Vol. 17, #11
Yesterday, I received the following in an email from Knud Erikson in Denmark: “Thanks for you newsletter. I have five strong Adler typewriters and we would like to donate them for your project”.
This is great news. These machines will be arriving about the first of the year. With the addition of these five, our touch-typing program and computer lab will have seven typewriters and one computer. The six boys and girls that worked with the two typewriters and one computer this year have made real progress and all ended up being able to type at 15 words a minute or more.
The young Ngorongoro Maasai that went to the “Way of the Warrior” competitions in South Korea have returned. They had a wonderful time and took second place in the competition. The aborigine people of Australia won first place. The Maasai spears, shields and knobkerries were no match for the Australian boomerangs that blew the judges away. Our Maasai didn’t think much of South Korean food …fish, fish and more fish. Although they were offered something their hosts claimed was cow meat, they didn’t believe it, since they never saw a single cow during their stay in South Korea. The food was their only complaint. They found the Korean people warm, friendly and welcoming.
Today no one of the retiring age group, men between the ages of roughly 30 and 45, is to be seen. Every member of the Olking’onde (Lendisi) age group, and I mean every single one, is home at his village with his family. It is a very special time. At a mountain in central Maasai, Oldoinyo Moruak, one of the most sacred “rites of passage” of Maasai life, the final transition of the senior warriors to elder hood, the ancient rituals of Olng’esherr that have taken place at Oldoinyo Moruak for all living memory are being performed. In this full confirmation of elder hood, representatives of the retiring warrior age group come from all over Maasai country come together and their age-group name is confirmed and blessed. A large ceremonial village (emanyata) is constructed, and at its center is placed the symbol of the ceremony, a mound of cow dung containing a stone from a clear running stream, stuck in the top of the mound is a long green leafed branch from a certain tree having no thorns. Today, the day chosen by the ritual experts, an unblemished bull is brought to the village, black with a white patch on its chest and not having spots or broken horns. The bull is captured at dawn by the elders and suffocated at the center of the manyatta. Its dewlap is split, and blood is forced out by puncturing the heart. A powdered charm from the Laibon (ritual expert) is dusted into the liquid. One by one, starting with the owner of the bull and then the two generation- chiefs, the hundreds of new elders kneel and drink. As the blood diminishes, milk or honey beer is added to give each elder a sip of the ritual drink.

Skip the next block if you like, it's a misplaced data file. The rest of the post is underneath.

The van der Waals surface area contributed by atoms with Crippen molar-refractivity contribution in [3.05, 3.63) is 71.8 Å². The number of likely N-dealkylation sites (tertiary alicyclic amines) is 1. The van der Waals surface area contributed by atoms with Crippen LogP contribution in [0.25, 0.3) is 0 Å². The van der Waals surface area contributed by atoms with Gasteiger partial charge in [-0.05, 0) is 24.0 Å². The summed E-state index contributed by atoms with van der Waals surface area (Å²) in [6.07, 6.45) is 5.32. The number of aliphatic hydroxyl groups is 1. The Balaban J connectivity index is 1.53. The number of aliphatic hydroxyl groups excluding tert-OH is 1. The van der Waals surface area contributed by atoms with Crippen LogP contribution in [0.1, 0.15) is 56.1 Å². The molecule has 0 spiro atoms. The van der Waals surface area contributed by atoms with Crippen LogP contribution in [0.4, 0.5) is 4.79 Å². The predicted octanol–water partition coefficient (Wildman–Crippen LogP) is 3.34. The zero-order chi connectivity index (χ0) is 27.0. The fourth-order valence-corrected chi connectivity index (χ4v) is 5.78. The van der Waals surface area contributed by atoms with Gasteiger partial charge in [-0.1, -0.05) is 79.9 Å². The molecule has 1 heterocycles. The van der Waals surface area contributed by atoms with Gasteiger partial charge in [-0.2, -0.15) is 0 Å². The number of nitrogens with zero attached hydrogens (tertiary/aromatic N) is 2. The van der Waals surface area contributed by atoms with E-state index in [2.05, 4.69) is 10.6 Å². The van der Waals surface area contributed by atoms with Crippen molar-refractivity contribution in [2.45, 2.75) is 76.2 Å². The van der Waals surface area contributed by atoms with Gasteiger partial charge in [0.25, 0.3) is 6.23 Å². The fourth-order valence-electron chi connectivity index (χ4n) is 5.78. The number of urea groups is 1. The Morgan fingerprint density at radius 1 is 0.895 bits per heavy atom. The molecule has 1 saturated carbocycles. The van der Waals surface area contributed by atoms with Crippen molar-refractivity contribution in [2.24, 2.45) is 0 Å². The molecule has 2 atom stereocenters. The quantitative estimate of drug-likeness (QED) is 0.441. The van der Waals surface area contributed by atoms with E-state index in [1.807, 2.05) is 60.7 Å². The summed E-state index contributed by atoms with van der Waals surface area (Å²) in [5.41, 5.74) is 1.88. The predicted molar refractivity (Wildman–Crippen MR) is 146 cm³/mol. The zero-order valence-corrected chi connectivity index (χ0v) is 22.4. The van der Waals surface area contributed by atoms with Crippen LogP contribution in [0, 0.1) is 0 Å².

Inside a skin enclosure the senior elders supervise the butchering and roasting of the sacrificial ox. The initiates gather inside and the senior elders bless each new junior elder by rubbing a piece of fatty chest meat on his forehead and giving him a bite of the meat. An important part of the Olng’esherr ceremony is the blessing of the cattle sticks of the new elders. The branding irons of the elders are heated to red hot and plunged into a pool of cow urine; the new elders wave their sticks through the steam caused by the cooling branding irons in the pool. Then each elder carefully collects his branding iron that he will take home and brand his cattle with his own distinctive marks.
At the end of Olng’esherr, the skin of the ceremonial bull is stretched out to dry by the women. Special marks are made on the hairy side when the skin dries, and the skin is kept by the age group leaders.
As the final blessing of Olngesherr, one of the most revered of the senior elders circles the manyatta and plants a shoot of green grass at the cattle entrance of each new elder. He anoints the entrance poles with honey beer, whispering a blessing for the future of each new elder.
When the representatives from our area return from Oldoinyo Moruak, the new elders of each area of Ngorongoro will gather at central villages to celebrate. In our area, the designated village to celebrate is that of OleJumweiya… Some major partying is in the works.
Some weeks ago, many Maasai women from the Ngorongoro area went on pilgrimage (Elamal) some hundreds of miles North and East to the Sonjo valley. They went on pilgrimage to Sonjo to ask God for various things, some of the women are barren, others have sicknesses themselves or in their families that have not responded to modern medicine, and others went hoping for help with various other difficulties. The Sonjo are a farming people living in a single valley in North Maasai near the Kenya border. They call God Hambageyo and have a wide reputation as a deeply religious people. Our Ngorongoro women returned yesterday from Sonjo after a trip of many days on foot. They are very tired and happy to be home.
Till next month…Ned